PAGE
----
- Associated Press - Wednesday, March 28, 2018

BALTIMORE (AP) - There’s a vastly different vibe in the Minnesota Twins clubhouse heading into opening day.

A year ago, Minnesota was coming off a 59-103 season and just hoping to be good. Now, following their first playoff appearance in seven years, the Twins can’t wait to face the Baltimore Orioles on Thursday.

“I can tell that the guys are excited to get going and see what lies ahead for us throughout the next six months,” manager Paul Molitor said Wednesday. “It’s think it would be awfully fun to be part of that clubhouse right now.”

Minnesota finished 85-77 last season before getting ousted by the New York Yankees in the wild-card game. Although the Twins accomplished plenty, they walked away wanting more.

“Ask anybody in here, and they’ll tell you that we thought we should have gone deeper into the postseason,” infielder Brian Dozier said. “I think that made us that much hungrier to get to opening day, to kind of keep going what we set out to do last year.”

Well aware of the Twins turnaround, the Orioles hope to pull off a similar last place-to-playoffs feat in 2018. Following a busy offseason that featured the late addition of starting pitchers Andrew Cashner and Alex Cobb, Baltimore will send Dylan Bundy to the mound in an effort to open on a positive note.

“This team is a lot better than it was at the start of spring training,” center fielder Adam Jones said. “I’ll put my team up against anybody, and it’s going to be put-up or shut-up time (Thursday).”

Minnesota also had a fruitful offseason, supplementing the roster with several established players, most notably first baseman/designated hitter Logan Morrison, closer Fernando Rodney and starters Lance Lynn and Jake Odorizzi.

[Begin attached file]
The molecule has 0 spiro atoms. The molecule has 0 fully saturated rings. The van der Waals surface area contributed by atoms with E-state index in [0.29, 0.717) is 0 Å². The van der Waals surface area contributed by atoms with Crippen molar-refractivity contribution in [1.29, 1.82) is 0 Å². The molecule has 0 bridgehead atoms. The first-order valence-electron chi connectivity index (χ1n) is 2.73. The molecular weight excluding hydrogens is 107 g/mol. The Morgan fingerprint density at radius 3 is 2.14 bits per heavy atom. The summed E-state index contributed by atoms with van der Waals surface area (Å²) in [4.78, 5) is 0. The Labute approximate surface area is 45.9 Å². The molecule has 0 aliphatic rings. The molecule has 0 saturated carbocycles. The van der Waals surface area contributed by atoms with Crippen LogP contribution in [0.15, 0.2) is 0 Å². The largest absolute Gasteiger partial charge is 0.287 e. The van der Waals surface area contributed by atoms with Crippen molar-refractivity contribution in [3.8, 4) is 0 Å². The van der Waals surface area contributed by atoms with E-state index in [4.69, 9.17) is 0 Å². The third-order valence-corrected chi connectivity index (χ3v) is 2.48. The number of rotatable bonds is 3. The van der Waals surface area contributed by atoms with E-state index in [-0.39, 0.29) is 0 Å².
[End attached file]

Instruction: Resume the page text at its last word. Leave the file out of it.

“We have a great group of young guys mixed with some experienced veterans,” Dozier said. “The dynamic and the confidence level here - expecting to be one of the best teams in baseball - is great.

“We know we have to go out and play. We get all that. But expecting to be pretty dang good is really cool for us.”

Odorizzi, obtained in a trade with Tampa Bay, will make his debut with the Twins in the opener.

“He’s got a good arsenal of pitches. He’s a good guy to lean on for opening day,” teammate Max Kepler said. “I look forward to watching him dominate.”

Odorizzi is 3-3 with a 5.44 ERA lifetime at Camden Yards, a band-box of a ballpark. This will be his only appearance in Baltimore this season, and for that he is thankful.

“I’m used to pitching here three times a year. It’s great to get it out of the way,” the right-hander said. “They’re a dangerous team. Everyone can hit it out.”

The Orioles are not the kind of team that seeks to manufacture runs. They swing for the fences, and for that approach to be successful in 2018, Chris Davis will likely have to rebound from a season in which he batted .215, struck out 195 times and hit 26 homers - down from 38 in 2016 and 47 in 2015.

“As far as production is concerned, I expect a lot more from myself,” said Davis, the highest-paid player on the team. “I kept that in mind this offseason as I was going through workouts. I’m ready to get started.”

In most cases, the result of an opening day clash is almost irrelevant. After all, there are 161 games to follow. Yet, Molitor can’t help thinking back to the opener in 2016, when the Orioles launched the season with a three-game sweep of the Twins.

Baltimore went on to make the playoffs. Minnesota started 0-9 and never recovered.

“I’m mindful of the fact that we came in here two years ago and got swept,” Molitor said. “I think it was impactful, and some of our confidence was shaken.”

That’s probably not going to happen to this group of guys.

“It’s important to try to win every game,” Dozier said, “but with this group, what we learned more than ever last year is that we don’t let anything bother us.”

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For more AP baseball coverage: https://apnews.com/tag/MLBbaseball


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